Ready, Set, PPP!

Author: 
Sarah Ingram
In: 
Health

This month we are focusing on training for the 33rd annual PPP, April 15, 2017. You can race as an individual or team of two-five. Sure this race is meant to be fun, but being prepared can make it even better! Great costumes are also advised; they not only add to the event but also can result in great prizes!

Part 1: POWDER
The low down: 4.5km Starting at the top of the Bear express chair, racers start with an uphill skiboot sprint, jump into their skis and descend cedar bowl. Racers then ski out Cedar Trail to the base area.

Training musts: Skiers must first be able to run uphill in boots. Great training would be to practice your speed up Siberia Ridge off the Timber chair. As well, make sure you ski the course a few times so you know your line and are efficient on the long Cedar Trail traverse out. Skiing down with the masses is always challenging and it is very important to communicate if overtaking another skier. As this is essentially a sprint, shorter, higher intensity cardio sessions of 10-15 minutes will help you get your heart rate comfortable performing at max intensity for this duration. 

Part 2: PEDAL
The low down: 6km Start at base area, pedal through Timberline Subdivision to Highway #3, along #3 to the Elk River in Fernie. While most years a road bike is the best move, having access to a mountain bike can often be advantageous in the event of slushy or icy conditions. Drafting behind a biker can also be advantageous in higher winds.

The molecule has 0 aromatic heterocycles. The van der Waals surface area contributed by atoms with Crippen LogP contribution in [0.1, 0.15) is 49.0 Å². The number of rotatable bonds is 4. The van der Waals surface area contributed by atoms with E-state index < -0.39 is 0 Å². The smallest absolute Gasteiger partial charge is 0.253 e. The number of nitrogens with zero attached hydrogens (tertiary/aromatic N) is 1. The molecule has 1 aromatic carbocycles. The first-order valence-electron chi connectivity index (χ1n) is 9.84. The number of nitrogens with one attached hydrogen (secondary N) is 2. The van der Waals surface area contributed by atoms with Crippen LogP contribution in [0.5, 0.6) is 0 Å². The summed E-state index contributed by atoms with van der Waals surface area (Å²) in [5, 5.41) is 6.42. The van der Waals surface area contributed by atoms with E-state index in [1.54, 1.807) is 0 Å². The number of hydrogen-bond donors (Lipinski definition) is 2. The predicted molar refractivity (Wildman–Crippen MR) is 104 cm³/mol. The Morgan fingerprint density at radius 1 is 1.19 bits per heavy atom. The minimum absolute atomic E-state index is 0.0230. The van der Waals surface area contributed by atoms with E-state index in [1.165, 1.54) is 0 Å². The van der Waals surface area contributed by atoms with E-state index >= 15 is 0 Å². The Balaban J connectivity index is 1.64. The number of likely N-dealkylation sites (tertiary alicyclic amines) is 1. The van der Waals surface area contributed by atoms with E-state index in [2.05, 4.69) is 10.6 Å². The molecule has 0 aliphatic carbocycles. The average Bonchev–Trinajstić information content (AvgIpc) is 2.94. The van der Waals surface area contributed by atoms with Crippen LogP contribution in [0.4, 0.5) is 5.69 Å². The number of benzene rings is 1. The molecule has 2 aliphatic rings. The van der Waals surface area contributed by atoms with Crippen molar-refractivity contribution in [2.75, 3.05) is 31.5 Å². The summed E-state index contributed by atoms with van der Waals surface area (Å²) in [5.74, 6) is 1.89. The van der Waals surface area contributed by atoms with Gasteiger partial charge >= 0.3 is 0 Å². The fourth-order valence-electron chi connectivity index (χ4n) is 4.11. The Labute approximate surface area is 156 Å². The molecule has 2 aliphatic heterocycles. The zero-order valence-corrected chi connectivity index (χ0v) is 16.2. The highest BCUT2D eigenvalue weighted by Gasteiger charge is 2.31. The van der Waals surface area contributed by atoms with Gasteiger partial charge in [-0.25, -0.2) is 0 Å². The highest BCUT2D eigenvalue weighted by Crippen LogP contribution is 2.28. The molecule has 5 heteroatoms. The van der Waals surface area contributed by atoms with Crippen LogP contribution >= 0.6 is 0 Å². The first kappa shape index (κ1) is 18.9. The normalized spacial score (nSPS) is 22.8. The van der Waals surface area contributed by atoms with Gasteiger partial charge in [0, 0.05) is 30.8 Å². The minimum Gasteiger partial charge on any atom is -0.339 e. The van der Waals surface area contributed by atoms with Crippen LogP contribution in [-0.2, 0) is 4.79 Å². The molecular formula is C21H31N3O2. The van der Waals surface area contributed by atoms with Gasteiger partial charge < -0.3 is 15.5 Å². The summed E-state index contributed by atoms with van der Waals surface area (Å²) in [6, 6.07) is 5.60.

Training musts: This leg is often described as lactic acid burn in the legs and death to the lungs for much of the ride. Hence, lactic training (one to three minute sprints, repeated after one to three minute light pedaling) can help train your system to withstand more intensity.  Again, look at the amount of time it may take you to do this ride and train your cardiovascular system accordingly.

Part 3:  PADDLE
The low down: 6km Leaving near the West Fernie bridge in Fernie, paddle down the river to the bottom of the ski hill. Having a good boat can provide a major advantage. I have done this in a hunting canoe and a sprint kayak, no comparison to which was faster.

Training musts: This leg takes anywhere from 15 to 45 minutes depending on your arm endurance, boat and paddling talent. Arm endurance can be improved using the elliptical and trying to power from your arms instead of legs, swimming focusing on arms and no legs or hitting up the river a few times prior to the race. If you are canoeing with a partner, make sure to switch sides regularly to change up your arms.

Part 4:  RUN
The low down: 2km Start at the bottom of the ski hill, run uphill through Timberline, parking lot #1 to the finish line. This is grueling, especially if you are trying to catch someone! Because it is the last leg, you are often waiting in the cold for longer than you want. As soon as you see your boat, try to start warming up-jog on the spot, jumping jacks etc. as that first hill hits hard!

Training musts: A 2km race is really a sprint. Running maximally for ten minutes is the best kind of training for this leg. Ideally, you can train on the course itself, though it may deter you from wanting to ever do it again! 

SOLO
The low down: 19km of awesomeness! You will need someone to assist you with your bike and boat. Soloists also get local hero status!

Training musts: Doing the PPP solo is much more endurance based than sprint based and getting your stamina to be able to sustain 60-120 minutes of maximal output is your best training goal. Most soloists typically have good endurance so trying to incorporate all of the above training musts would also be advantageous.